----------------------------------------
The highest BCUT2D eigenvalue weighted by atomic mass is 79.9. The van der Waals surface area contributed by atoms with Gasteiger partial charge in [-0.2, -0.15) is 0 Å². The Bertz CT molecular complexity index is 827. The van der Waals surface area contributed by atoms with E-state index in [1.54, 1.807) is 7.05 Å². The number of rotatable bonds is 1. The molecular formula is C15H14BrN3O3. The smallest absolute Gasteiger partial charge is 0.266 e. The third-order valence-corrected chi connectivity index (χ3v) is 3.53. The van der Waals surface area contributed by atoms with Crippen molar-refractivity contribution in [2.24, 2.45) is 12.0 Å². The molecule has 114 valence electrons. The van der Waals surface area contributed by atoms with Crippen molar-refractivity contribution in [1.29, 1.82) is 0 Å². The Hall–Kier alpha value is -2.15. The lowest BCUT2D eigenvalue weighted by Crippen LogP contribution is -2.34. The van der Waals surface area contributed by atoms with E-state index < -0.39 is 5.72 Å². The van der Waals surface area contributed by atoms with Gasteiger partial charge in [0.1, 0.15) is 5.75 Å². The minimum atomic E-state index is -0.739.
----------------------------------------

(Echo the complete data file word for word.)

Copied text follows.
The highest BCUT2D eigenvalue weighted by atomic mass is 79.9. The van der Waals surface area contributed by atoms with Gasteiger partial charge in [-0.2, -0.15) is 0 Å². The Bertz CT molecular complexity index is 827. The van der Waals surface area contributed by atoms with E-state index in [1.54, 1.807) is 7.05 Å². The number of rotatable bonds is 1. The molecular formula is C15H14BrN3O3. The smallest absolute Gasteiger partial charge is 0.266 e. The third-order valence-corrected chi connectivity index (χ3v) is 3.53. The van der Waals surface area contributed by atoms with Crippen molar-refractivity contribution in [2.24, 2.45) is 12.0 Å². The molecule has 114 valence electrons. The van der Waals surface area contributed by atoms with Crippen molar-refractivity contribution in [1.29, 1.82) is 0 Å². The Hall–Kier alpha value is -2.15. The lowest BCUT2D eigenvalue weighted by Crippen LogP contribution is -2.34. The van der Waals surface area contributed by atoms with E-state index < -0.39 is 5.72 Å². The van der Waals surface area contributed by atoms with Gasteiger partial charge in [0.1, 0.15) is 5.75 Å². The minimum atomic E-state index is -0.739.